‘Green Nudges’ programme for Universities | UNEP

UN Environment Programme had launched on 1st September 2020, an easy to use sustainable campus guide – ‘The Little Book of Green Nudges‘. The book defines nudges as positive and gentle persuasions that are meant to influence behaviour and decision-making. Such interventions include choice architecture, default setting, social influence and increased salience.

via The Little Book of Green Nudges by UNEP

Developed by UNEP in collaboration with Behavioral Insights Team (BIT) and GRID-Arendal, it contains 40 ready-made nudges – simple measures that make it easier to make green choices – which university campuses can deploy to encourage students and staff to embrace more sustainable behaviours.

This book can be used a guide by anyone who wants to create positive change at their university, anywhere around the world, from provosts to campus sustainability coordinators to professors to student leaders.

Their Mantra? Go EAST!

To encourage behavioral changes in adoption of these nudges, they believe that the initiatives should be | Easy | Attractive | Social | Timely.

Examples of nudges recommended in the book include:

> At cafeterias, coffee shops and catered events on campus, let people know that they are expected to bring and use their own reusable cups and cutlery.

> For meetings, conferences and events on your campus, make remote dial-in the default option for attendees who do not live nearby.

> Require people wishing to drive to campus to register their cars or apply for a parking permit, even if doing so is free. Increase the friction further by having permits last only for a day or a week, so that people have to reapply.

> Place foods that are more sustainable at the front of fridges or counters, at eye level and near checkouts. Put recycling bins in front of rubbish bins.

Case Studies

For encouraging innovative ideas beyond the suggested 40 nudges, the book covers case studies of successful sustainable campus projects around the world.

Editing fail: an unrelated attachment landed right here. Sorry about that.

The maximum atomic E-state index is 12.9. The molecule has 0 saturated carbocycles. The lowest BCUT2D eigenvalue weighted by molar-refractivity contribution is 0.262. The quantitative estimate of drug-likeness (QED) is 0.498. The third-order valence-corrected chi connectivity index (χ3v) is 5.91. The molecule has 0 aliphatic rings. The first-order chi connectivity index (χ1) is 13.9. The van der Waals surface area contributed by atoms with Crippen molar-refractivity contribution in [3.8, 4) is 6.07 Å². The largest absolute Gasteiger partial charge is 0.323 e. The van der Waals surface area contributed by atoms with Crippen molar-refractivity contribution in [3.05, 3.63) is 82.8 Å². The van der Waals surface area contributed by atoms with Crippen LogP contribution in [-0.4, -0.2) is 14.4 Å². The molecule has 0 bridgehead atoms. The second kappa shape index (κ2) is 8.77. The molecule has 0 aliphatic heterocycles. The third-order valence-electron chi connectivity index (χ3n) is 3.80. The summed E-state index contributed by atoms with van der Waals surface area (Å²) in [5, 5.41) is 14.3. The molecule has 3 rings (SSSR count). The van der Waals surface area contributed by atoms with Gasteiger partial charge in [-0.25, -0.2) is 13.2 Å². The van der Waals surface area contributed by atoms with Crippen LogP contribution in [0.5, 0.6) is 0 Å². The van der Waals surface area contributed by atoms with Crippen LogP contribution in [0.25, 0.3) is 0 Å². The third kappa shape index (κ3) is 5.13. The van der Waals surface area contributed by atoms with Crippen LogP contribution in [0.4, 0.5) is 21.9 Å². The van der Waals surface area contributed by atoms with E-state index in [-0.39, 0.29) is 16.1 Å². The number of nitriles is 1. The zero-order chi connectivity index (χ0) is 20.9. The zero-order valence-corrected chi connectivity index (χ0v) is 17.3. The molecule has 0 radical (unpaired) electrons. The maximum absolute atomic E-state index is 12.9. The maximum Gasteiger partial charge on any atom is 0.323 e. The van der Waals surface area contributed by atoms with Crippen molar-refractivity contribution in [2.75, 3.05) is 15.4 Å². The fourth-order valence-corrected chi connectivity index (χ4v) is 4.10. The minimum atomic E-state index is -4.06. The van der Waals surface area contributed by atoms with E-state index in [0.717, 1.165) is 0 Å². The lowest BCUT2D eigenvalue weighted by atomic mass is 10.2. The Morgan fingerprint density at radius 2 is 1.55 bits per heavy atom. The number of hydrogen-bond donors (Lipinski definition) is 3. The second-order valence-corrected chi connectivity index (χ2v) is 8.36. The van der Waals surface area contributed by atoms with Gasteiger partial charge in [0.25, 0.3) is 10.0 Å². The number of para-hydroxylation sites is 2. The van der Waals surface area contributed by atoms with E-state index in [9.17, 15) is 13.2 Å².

“Recycling is eye-catching at Mahidol University, Thailand, where a “recyclable
waste bank” project has created recycling points that mimic banks’ transaction and
withdrawal systems. When people deposit recyclable items, they get a bank statement showing the value of those items, and they can withdraw this in cash or save it in their account.”

University College Cork, Ireland, reduced the hassle of using reusable cups by installing cup washers on campus, then saw a 20 per cent increase in reusable cup use.”

“Five students at Aalto University, Finland, set up a food-sharing group that enables
distribution of leftovers on campus, such as from meetings and parties, for free. They have a growing membership of more than 1,000 people and so far, the group has prevented more than 7,000 kilograms of food from going to waste.”

“The University of St Andrews, UK, has removed trays and reduced the size of plates to cut food waste in student dining areas.”

“At Dalhousie University, Canada, students along with Office of Sustainability removed 4,500 individual rubbish bins, added more than 3,000 recycling and compost bins, and placed more than 4,000 signs and stickers. They used choice architecture to encourage sustainable transport, by installing more bike racks, bike pumps, bus shelters and electric vehicle infrastructure.”

via vimeo by GRID-Arendal
Get involved and Join the Pilot Phase!

UNEP is collaborating with higher education institutions around the world to pilot nudging on campuses. Already 20 universities have joined the programme – including the University of Chile, the University of Nairobi, the University of Tsukuba in Japan and the University of California at Berkeley – many more are set to join up in the months ahead.

On their programme information page, UNEP suggests these steps for becoming a part of their list of pilot universities, which will then lead as case study examples for rest of the world.

STEP 1: Nominate your campus & choose your actions

STEP 2: Submit commitment & implementation plan

STEP 3: Invite other universities to join you

STEP 4: Implement  and join our Green Campus calls

STEP 5: Monitor & share progress

STEP 6: Evaluate

STEP 7: Share results


References:

UNEP Education Page

UNEP Press Release

Programme Concept Notes

The Little Book of Green Nudges (pdf)

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